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X isn’t always for Xylophone

April 29, 2015

I confess that I play the alphabet game in my head quite often. Sleep sometimes eludes me, so I have a number of games I use to help me turn off my head. They often do the opposite. My most frequent is a version of Text Twist in which I think of a six-letter word and try to form words of three letters or more from it. I start with the first letter, working my way through, counting on my fingers. If I don’t think of at least twenty, then I have to start with a new word.

I use songs or poems to find the words; otherwise, I’m stuck with things in the room (carpet, bureau, drawer, window).

Sometimes I think of two related words with the same number of letters and try to start with one, changing one letter at a time to form a new word, until I reach the other. The fewer steps the better.

The alphabet game, though, like the Blogging Challenge this month, is a go-to game. Think of a country with each letter, a student in my classes…, a vegetable, a store, an author’s last name, a song title. Some letters pose problems in certain categories, but X is the most obstinate. As a kid, we always used xylophone for X. It’s in all the children’s books. Over the years, though, I’ve used x-ray, Xanadu, and Xaveria Hollander (the Happy Hooker). I was thrilled to learn how many foreign languages use X at the beginning of proper nouns—China certainly does, with all those X’s that sound like Ch’s.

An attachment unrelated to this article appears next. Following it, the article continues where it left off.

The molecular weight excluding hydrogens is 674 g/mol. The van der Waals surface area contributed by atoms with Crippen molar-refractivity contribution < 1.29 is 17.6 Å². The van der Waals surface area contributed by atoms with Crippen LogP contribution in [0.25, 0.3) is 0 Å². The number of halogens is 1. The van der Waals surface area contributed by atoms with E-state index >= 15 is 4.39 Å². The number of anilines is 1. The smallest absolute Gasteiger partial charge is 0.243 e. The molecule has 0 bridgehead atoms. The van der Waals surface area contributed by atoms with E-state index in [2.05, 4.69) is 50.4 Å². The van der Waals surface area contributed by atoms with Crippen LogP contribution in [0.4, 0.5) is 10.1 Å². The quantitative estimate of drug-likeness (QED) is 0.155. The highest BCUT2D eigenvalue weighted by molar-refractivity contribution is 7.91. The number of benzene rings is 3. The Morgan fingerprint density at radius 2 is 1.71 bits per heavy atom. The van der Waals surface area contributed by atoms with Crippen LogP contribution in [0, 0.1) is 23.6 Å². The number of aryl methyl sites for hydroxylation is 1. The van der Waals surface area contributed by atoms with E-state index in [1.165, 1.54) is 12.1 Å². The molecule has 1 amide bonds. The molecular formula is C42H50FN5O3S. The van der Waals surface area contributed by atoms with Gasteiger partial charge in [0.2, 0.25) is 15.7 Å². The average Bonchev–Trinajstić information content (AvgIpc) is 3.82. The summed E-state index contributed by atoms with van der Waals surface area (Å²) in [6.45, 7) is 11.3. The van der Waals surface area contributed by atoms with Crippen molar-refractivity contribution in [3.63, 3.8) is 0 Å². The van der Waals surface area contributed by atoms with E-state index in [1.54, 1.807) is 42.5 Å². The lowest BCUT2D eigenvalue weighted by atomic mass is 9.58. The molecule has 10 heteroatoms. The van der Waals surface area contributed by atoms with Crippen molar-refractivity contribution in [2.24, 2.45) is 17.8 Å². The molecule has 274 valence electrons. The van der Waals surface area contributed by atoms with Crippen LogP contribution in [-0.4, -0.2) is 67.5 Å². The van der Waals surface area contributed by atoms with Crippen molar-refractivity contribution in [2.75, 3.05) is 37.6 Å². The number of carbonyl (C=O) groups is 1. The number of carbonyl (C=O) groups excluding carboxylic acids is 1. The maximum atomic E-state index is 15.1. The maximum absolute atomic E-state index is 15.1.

Of course, there’s always the cheating method of choosing an eX- word. That might have been an eXcellent idea today.

Benjamin Franklin, I believe it was, proposed a simplification of the alphabet, eliminating all the redundancy—soft C, hard C, Z, and S. You know the culprits. Maybe he has an eksepshunal idea!

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